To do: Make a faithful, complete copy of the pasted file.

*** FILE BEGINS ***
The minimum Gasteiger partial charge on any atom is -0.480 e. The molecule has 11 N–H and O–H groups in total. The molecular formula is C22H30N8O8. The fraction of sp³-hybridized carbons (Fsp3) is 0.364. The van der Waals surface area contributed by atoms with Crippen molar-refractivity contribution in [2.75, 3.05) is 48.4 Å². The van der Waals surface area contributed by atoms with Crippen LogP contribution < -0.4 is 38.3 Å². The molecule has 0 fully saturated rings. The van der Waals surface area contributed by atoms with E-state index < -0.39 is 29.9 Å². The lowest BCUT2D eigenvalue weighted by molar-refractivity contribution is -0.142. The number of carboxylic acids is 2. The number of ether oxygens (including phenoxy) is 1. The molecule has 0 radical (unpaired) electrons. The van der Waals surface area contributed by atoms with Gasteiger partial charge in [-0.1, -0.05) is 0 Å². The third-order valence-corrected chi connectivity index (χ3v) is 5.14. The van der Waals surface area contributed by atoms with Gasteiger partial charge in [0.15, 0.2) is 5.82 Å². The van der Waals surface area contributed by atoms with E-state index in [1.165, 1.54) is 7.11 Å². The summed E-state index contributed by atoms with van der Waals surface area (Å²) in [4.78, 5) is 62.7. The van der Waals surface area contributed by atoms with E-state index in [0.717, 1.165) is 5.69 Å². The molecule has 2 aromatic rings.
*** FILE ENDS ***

The minimum Gasteiger partial charge on any atom is -0.480 e. The molecule has 11 N–H and O–H groups in total. The molecular formula is C22H30N8O8. The fraction of sp³-hybridized carbons (Fsp3) is 0.364. The van der Waals surface area contributed by atoms with Crippen molar-refractivity contribution in [2.75, 3.05) is 48.4 Å². The van der Waals surface area contributed by atoms with Crippen LogP contribution < -0.4 is 38.3 Å². The molecule has 0 fully saturated rings. The van der Waals surface area contributed by atoms with E-state index < -0.39 is 29.9 Å². The lowest BCUT2D eigenvalue weighted by molar-refractivity contribution is -0.142. The number of carboxylic acids is 2. The number of ether oxygens (including phenoxy) is 1. The molecule has 0 radical (unpaired) electrons. The van der Waals surface area contributed by atoms with Gasteiger partial charge in [-0.1, -0.05) is 0 Å². The third-order valence-corrected chi connectivity index (χ3v) is 5.14. The van der Waals surface area contributed by atoms with Gasteiger partial charge in [0.15, 0.2) is 5.82 Å². The van der Waals surface area contributed by atoms with E-state index in [1.165, 1.54) is 7.11 Å². The summed E-state index contributed by atoms with van der Waals surface area (Å²) in [4.78, 5) is 62.7. The van der Waals surface area contributed by atoms with E-state index in [0.717, 1.165) is 5.69 Å². The molecule has 2 aromatic rings.